Document Type : Critical and theoretical research


University of Central Lancashire, UK


A connection has long existed between tourism and spirituality. More specifically, travel for spiritual purposes has for centuries been a popular manifestation of human mobility. Pilgrimage and other spiritually-motivated travel is widely considered to be one of the earliest forms of tourism and nowadays, religious tourism, in all its forms, has evolved into a major sector of the global tourism market. Over the last three decades, however, an alternative perspective on the tourism-spirituality relationship has emerged. Focusing on the meaning or significance of contemporary tourism, it is argued that tourism is a sacred journey, a secular spiritual experience; in other words, tourism has become a secular alternative to the institution of religion, the contemporary tourist a modern, secular pilgrim. Hence, a conceptual divide exists in the relationship between tourism and spirituality, between spiritual (religious) tourism and tourism as spirituality (religion).  Moreover, that divide is evidenced in much of the extant research into tourism, religion and spirituality.
                As this paper suggests, however, such a conceptual divide over-simplifies the relationship between tourism and spirituality; not only is the distinction between spiritual / religious tourism and tourism as a secular spiritual experience becoming increasing fuzzy – some traditional religious travel experiences, for example, are taking on the aura of commoditised tourism products, with implications for the experience of participants themselves – but also the relationship can be viewed from different disciplinary and theoretical positions. A humanistic perspective, for example, questions the notion of spirituality itself, whilst varying interpretations of religion / spirituality also cast the relationship in different lights. Hence, the purpose of this paper is to explore the complexity of the spiritual dimension of tourism. Reviewing the extant literature, it highlights the dimensions of and limits to research into the relationship between tourism and spirituality and, exploring the phenomenon from a variety of perspectives, challenges contemporary understandings and points to areas demanding further research.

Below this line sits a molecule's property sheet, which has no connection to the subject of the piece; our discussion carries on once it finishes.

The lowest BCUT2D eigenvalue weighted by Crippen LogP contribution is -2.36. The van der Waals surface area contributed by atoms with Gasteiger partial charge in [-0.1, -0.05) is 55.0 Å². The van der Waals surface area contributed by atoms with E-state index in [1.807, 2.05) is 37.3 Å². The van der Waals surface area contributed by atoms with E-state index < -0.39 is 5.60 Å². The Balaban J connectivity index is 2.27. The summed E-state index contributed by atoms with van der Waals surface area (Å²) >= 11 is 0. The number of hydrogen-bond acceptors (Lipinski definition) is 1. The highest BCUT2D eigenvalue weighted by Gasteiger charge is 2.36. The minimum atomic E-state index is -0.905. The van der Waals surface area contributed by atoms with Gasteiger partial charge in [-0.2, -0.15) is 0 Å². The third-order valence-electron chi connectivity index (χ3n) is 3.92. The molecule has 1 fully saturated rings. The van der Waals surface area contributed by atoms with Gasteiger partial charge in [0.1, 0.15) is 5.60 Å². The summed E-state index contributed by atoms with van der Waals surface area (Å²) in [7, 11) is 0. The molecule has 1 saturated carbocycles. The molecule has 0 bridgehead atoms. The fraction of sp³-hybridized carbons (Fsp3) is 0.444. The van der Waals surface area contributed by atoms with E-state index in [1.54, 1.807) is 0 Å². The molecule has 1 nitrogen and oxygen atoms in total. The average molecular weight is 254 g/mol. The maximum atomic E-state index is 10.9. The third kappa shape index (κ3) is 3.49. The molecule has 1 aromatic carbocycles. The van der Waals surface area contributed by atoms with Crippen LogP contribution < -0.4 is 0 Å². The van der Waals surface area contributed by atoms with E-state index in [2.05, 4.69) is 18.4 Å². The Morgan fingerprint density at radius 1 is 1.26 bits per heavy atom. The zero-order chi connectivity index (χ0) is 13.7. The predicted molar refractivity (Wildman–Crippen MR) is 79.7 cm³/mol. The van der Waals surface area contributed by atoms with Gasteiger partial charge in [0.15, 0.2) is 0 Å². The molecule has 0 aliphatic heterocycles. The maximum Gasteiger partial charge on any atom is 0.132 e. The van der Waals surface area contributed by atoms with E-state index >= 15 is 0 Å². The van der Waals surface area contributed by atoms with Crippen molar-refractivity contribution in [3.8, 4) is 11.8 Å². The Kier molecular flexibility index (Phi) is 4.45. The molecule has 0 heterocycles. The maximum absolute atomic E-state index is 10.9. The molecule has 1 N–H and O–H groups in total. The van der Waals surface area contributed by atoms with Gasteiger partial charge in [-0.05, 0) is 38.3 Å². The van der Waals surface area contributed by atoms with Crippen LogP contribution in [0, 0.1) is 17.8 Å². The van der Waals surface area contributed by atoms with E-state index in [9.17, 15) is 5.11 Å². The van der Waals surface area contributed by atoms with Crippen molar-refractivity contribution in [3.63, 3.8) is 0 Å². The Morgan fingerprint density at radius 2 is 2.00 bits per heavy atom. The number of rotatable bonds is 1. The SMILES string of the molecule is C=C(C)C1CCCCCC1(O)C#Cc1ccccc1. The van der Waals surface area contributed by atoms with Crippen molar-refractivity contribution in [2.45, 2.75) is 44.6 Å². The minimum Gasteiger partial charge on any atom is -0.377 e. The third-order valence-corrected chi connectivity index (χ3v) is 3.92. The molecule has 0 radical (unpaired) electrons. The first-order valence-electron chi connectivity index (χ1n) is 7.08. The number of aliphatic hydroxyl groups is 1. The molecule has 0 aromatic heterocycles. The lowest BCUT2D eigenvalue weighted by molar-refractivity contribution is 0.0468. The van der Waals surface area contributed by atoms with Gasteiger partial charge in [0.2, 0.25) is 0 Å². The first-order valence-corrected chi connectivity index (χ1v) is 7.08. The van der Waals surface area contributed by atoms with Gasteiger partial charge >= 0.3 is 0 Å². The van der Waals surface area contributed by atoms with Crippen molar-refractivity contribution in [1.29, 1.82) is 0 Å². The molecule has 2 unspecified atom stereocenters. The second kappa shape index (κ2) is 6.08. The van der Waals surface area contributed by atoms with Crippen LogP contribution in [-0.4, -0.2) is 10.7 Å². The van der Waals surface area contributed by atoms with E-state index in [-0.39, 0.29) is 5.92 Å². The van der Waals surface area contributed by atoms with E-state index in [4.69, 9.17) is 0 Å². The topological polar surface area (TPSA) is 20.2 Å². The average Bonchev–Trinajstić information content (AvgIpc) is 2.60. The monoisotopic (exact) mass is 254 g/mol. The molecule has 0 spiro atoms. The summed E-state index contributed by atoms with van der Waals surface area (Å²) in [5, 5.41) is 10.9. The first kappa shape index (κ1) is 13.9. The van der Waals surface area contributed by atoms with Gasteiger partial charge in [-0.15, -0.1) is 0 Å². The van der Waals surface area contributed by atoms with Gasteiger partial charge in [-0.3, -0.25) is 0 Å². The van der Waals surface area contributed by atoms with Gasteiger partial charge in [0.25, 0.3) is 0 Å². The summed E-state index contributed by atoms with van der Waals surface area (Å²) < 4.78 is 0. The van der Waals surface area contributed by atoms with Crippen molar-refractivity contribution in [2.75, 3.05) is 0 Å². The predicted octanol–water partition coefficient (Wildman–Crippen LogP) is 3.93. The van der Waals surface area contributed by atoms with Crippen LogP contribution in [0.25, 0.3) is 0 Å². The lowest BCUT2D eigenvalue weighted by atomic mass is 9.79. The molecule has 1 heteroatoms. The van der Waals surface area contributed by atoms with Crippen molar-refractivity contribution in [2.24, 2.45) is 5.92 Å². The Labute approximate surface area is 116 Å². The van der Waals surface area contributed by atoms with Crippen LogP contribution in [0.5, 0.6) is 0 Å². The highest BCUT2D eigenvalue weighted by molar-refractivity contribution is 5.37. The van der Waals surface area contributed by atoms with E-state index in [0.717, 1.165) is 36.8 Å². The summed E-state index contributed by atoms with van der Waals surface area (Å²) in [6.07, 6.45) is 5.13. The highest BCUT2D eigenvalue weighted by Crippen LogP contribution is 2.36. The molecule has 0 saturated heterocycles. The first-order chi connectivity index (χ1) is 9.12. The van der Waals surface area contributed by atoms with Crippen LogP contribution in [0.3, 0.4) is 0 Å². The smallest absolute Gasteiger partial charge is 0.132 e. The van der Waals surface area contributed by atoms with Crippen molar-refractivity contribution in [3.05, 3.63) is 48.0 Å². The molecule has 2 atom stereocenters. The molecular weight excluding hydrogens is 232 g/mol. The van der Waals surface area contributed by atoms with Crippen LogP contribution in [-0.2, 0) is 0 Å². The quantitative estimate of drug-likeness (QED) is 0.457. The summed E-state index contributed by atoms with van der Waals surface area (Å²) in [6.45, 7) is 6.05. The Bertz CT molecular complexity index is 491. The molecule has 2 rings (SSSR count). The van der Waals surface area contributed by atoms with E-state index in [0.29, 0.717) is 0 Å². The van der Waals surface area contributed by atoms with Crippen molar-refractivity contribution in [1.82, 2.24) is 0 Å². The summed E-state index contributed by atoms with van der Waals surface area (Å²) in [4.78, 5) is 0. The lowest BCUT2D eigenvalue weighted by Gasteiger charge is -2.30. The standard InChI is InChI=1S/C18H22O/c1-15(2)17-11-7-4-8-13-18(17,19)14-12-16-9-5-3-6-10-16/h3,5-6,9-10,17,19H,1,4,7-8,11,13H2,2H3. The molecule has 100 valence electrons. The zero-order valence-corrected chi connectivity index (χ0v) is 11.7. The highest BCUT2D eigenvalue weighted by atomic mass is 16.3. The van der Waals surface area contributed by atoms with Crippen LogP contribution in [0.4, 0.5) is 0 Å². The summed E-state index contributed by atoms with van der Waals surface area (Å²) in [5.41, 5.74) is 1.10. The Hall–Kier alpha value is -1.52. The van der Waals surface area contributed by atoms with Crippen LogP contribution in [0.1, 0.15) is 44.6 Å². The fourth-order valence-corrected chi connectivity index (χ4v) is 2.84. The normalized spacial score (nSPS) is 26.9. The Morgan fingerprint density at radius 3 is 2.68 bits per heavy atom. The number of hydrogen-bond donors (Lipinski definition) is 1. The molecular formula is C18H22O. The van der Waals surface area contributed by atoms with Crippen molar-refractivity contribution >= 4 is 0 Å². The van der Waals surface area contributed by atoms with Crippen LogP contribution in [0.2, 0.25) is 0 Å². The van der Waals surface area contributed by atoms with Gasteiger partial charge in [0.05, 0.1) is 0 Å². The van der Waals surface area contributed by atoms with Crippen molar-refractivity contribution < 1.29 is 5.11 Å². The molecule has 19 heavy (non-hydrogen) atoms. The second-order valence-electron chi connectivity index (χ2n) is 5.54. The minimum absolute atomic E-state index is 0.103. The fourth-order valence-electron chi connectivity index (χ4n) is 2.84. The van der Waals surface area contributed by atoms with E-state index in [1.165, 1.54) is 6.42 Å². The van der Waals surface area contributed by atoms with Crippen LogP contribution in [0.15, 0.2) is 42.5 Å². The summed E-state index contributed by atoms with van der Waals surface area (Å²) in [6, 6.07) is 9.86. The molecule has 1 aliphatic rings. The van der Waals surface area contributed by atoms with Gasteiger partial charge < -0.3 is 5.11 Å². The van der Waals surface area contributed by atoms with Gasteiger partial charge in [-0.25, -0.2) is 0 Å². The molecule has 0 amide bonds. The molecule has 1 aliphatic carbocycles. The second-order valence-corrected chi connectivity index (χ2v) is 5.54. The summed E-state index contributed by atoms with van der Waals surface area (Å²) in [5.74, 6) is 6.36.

ARC (2011) Pilgrimage Statistics: Annual Figures. Alliance of Religions and Conservation. Available at: (Accessed 20 May 2016)
Allcock, J. (1988) Tourism as a sacred journey. Loisir et Société 11, 33-48.
Brierley, P. (1999) Religious Trends, 1998/99, No.1. London: Christian Research.
Brown, M. (1998) The Spiritual Tourist. London: Bloomsbury.
Bull, A. (2006) Is a trip to the seaside a spiritual journey? Paper presented at the Tourism: The Spiritual Dimension Conference, University of Lincoln, UK (unpublished).
Casey, E. (1993) Getting back into place: Toward a renewed understanding of the place-world. Bloomington: Indiana University Press.
Cohen, E. (1979) A phenomenology of tourist experiences. Sociology 13, 179-201.
Collins-Kreiner, N. & Gatrell, J. (2006) Tourism, heritage and pilgrimage: the case of Haifa‟s Bahá‟1G. Journal of Heritage Tourism 1(1), 32-50.
Cohen, E. (1998) Tourism and religion: a comparative perspective. Pacific Tourism Review, 2(1), 1-10.
Collins-Kreiner, N. & Kliot, N. (2000) Pilgrimage tourism in the Holy Land: the behavioural characteristics of Christian pilgrims. Geojournal 50, 55-67.
Cresswell, T. (2004) Place. An introduction, 2nd Edition. Oxford: Wiley-Blackwell.
Digance, J. (2006) Religious and secular pilgrimage: Journeys redolent with meaning. In D. Timothy & D. Olsen (eds.), Tourism, Religion and Spiritual Journeys. Abingdon: Routledge, 36-48.
Durkheim, E. (2008) The Elementary Forms of Religious Life (trans, C. Cosman). Oxford: OUP.
Dyson, J., Cobb, M. & Forman, D. (1997) The meaning of spirituality: A literature review. Journal of Advanced Nursing 26(6), 1183-1188.